Fine Just the Way It Is by Annie Proulx (Scribner)
In this, Proulx’s third collection of stories set in Wyoming, two broadly comic pieces about the Devil punctuate seven gritty tales of hardscrabble lives in a desolate landscape. “Them Old Cowboy Songs,” set in 1885, concerns a young couple braving formidable elements and difficult circumstances to try to make a go of homesteading in the hope of forging new lives for themselves. Telling details convey the difficulties of such efforts and the incredibly hard, day-to-day work of living hand to mouth. But the story also reveals how the harsh, unbending forces of nature and the heedless, errant ways of men and women can converge with awful results.
Glass Grapes and Other Stories by Martha Ronk (BOA Editions)
This first, full-length collection of stories by poet Ronk focuses inward, keying on observation, perception, and reflection more than plot. The payoff, in the best of these stories, is a keen sense of recognition and shared experience--thoughts a reader may have had but has never seen put into words. “My Son and the Bicycle Wheel,” a short meditation on a mother-son relationship, hinges on the son’s repeated protest that he’s not like the mother and the many ways it is and isn’t true.
The Size of the World by Joan Silber (W.W. Norton)
Though billed as a novel, this book consists of a ring of stories, with an element from one appearing in the next until the last connects back to the first, completing the connection. This form, which Silber forged in Ideas of Heaven (a National Book Award and Story Prize finalist) unfolds, in part, like an intricate puzzle that has the reader searching for connections. While the earlier collection focused on love and spirituality, the spotlight here is on cultural differences and moral dilemmas, as the stories range in locale from the U.S. to Mexico, Sicily, Vietnam, and Thailand. In “Paradise,” a young woman living with her parents in Florida in the 1920s moves to what was then called Siam to join her brother, a tin prospector, after a storm wreaks havoc on her home and family. Far from the sheltered life she knew, the young woman encounters an alien land and culture that changes her perspective on the world.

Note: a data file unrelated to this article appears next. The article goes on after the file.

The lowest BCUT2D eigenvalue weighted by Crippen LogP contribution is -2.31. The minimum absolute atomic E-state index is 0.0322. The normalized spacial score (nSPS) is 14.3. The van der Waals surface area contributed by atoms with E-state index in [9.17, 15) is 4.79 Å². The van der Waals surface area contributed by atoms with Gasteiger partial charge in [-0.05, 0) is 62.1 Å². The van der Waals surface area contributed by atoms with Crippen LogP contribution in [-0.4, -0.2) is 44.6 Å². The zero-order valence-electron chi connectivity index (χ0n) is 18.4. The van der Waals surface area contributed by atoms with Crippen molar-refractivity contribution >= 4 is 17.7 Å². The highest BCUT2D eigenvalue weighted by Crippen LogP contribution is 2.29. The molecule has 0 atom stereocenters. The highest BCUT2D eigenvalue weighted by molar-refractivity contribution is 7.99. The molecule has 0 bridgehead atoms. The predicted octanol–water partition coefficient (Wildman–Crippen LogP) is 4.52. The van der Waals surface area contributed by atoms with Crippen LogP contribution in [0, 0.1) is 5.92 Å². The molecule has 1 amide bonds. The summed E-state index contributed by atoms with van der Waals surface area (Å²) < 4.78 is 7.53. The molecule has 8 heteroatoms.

Olive Kitteridge by Elizabeth Strout (Random House)
The cantankerous title character is at the center of several of these twelve stories set in Maine and a bit player in others. During the course of the book we see Olive, a middle school math teacher, age, lose her beloved husband, and come to terms with a son she’s never completely understood or gotten along with. The opening story, “Pharmacy,” establishes a contrast between Henry Kitteridge, a kindly pharmacist, and his outspoken wife, Olive, as he establishes an attachment to and empathy she can’t comprehend for a plain young girl who assists him in the shop. In introducing a complex character who is often difficult to like, Strout establishes a tension that remains as Olive ages, changes, and remains her curmudgeonly self.
Legend of a Suicide by David Vann (University of Massachusetts Press)
The centerpiece of this collection is a powerful and harrowing novella that absorbs two-thirds of the pages. “Sukkwan Island” describes the ordeal of a boy going to live with his unstable, philandering father on a desolate island in Alaska where they have set the task of living off the land and surviving the harsh winter that looms even at the peak of summer. The boy, Roy, comes to regret his decision to go along with this plan and leave behind his sister and mother, as his father, Jim, increasingly reveals his selfishness, incompetence, and madness. Everything seems to go wrong, leading to a tragic and shocking accident that spins the story into a different and unexpected direction, hinging on a struggle to survive and troubles that only deepen.